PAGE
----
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PIPE(2)			   Linux Programmer's Manual		       PIPE(2)

NAME

pipe - create pipe

SYNOPSIS

#include <unistd.h> int pipe(int filedes[2]);

DESCRIPTION

pipe() creates a pair of file descriptors, pointing to a pipe inode, and places them in the array pointed to by filedes. filedes[0] is for reading, filedes[1] is for writing.

RETURN VALUE

On success, zero is returned. On error, -1 is returned, and errno is set appropriately.

ERRORS

EFAULT filedes is not valid. EMFILE Too many file descriptors are in use by the process. ENFILE The system limit on the total number of open files has been reached.

CONFORMING TO

POSIX.1-2001.

EXAMPLE

The following program creates a pipe, and then fork(2)s to create a child process. After the fork(2), each process closes the descriptors that it doesn't need for the pipe (see pipe(7)). The parent then writes the string contained in the program's command-line argument to the pipe, and the child reads this string a byte at a time from the pipe and echoes it on standard output. #include <sys/wait.h> #include <assert.h> #include <stdio.h> #include <stdlib.h> #include <unistd.h> #include <string.h> int main(int argc, char *argv[]) { int pfd[2]; pid_t cpid; char buf; assert(argc == 2); if (pipe(pfd) == -1) { perror("pipe"); exit(EXIT_FAILURE); } cpid = fork(); if (cpid == -1) { perror("fork"); exit(EXIT_FAILURE); } if (cpid == 0) { /* Child reads from pipe */ close(pfd[1]); /* Close unused write end */ while (read(pfd[0], &buf, 1) > 0) write(STDOUT_FILENO, &buf, 1); write(STDOUT_FILENO, "\n", 1); close(pfd[0]); _exit(EXIT_SUCCESS); } else { /* Parent writes argv[1] to pipe */ close(pfd[0]); /* Close unused read end */ write(pfd[1], argv[1], strlen(argv[1])); close(pfd[1]); /* Reader will see EOF */ wait(NULL); /* Wait for child */ exit(EXIT_SUCCESS); } }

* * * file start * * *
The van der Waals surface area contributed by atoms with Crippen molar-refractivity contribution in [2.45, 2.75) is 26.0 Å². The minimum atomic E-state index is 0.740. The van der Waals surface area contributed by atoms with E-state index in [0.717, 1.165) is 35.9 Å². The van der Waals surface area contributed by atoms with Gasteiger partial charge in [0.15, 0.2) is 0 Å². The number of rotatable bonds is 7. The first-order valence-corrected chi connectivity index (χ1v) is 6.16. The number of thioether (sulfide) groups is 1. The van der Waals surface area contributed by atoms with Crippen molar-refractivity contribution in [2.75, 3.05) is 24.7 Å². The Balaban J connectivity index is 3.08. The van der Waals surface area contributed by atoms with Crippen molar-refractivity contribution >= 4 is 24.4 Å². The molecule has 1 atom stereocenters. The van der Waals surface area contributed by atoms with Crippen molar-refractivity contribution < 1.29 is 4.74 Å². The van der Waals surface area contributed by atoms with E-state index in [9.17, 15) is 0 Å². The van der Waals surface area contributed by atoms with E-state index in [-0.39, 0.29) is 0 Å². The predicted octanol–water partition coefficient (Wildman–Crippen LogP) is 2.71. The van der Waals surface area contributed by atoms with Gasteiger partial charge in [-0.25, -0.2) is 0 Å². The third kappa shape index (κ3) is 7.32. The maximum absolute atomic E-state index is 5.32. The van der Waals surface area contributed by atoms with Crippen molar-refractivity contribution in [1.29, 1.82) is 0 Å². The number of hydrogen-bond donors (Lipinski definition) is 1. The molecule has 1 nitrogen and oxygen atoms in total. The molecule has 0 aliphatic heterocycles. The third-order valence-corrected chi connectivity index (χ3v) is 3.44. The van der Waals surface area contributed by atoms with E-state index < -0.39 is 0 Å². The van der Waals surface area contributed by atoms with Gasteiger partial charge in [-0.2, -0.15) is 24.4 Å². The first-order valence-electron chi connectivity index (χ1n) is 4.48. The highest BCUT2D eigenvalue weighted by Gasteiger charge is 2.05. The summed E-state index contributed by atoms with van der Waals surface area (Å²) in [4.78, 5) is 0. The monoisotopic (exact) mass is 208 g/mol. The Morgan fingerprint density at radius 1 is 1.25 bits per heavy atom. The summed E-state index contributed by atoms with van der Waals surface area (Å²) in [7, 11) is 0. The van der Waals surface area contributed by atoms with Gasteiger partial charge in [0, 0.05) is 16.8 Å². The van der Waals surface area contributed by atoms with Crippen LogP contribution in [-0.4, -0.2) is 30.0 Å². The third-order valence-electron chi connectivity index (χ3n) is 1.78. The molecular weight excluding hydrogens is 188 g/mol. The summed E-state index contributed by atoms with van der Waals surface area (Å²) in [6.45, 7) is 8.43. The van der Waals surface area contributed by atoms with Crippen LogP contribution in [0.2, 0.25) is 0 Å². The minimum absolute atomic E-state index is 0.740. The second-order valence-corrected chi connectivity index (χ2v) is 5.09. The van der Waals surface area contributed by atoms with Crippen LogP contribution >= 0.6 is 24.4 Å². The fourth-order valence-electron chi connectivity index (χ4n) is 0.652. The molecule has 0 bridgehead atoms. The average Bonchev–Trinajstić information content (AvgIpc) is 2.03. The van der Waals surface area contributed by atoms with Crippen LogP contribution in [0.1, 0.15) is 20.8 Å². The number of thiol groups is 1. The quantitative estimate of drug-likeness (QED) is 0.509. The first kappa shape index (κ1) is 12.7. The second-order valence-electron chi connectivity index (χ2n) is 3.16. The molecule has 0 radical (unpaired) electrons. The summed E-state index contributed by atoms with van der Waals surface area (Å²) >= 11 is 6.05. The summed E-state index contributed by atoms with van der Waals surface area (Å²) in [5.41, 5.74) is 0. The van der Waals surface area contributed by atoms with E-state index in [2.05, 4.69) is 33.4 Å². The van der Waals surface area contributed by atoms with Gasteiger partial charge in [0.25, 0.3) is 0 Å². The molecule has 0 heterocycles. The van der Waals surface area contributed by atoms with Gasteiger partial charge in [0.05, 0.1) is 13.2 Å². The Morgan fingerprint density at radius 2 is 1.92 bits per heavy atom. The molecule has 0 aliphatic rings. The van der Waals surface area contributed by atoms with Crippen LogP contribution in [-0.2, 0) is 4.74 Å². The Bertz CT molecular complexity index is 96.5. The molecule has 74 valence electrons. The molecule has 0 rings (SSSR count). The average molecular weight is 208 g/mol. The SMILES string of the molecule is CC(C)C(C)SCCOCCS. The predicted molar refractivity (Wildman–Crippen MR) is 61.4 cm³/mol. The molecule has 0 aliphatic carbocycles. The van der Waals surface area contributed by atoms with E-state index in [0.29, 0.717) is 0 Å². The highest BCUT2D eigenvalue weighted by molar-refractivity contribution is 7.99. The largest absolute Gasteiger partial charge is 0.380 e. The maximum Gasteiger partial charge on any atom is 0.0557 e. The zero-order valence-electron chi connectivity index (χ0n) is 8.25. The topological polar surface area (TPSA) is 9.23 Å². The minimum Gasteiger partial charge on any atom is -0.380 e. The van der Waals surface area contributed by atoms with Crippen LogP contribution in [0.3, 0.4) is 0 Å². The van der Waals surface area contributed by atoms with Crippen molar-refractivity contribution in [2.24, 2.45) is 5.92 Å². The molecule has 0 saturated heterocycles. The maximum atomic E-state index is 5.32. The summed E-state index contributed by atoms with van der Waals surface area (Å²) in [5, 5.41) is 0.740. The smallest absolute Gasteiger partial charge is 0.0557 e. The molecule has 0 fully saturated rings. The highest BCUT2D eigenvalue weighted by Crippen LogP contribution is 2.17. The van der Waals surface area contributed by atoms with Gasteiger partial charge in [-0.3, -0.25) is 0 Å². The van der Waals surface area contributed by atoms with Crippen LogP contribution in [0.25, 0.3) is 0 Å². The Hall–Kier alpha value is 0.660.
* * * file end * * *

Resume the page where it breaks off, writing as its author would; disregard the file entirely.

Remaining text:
SEE ALSO

fork(2), read(2), socketpair(2), write(2), popen(3), pipe(7) Linux 2.6.7 2004-06-17 PIPE(2)

1994 Man-cgi 1.15, Panagiotis Christias <christia@theseas.ntua.gr>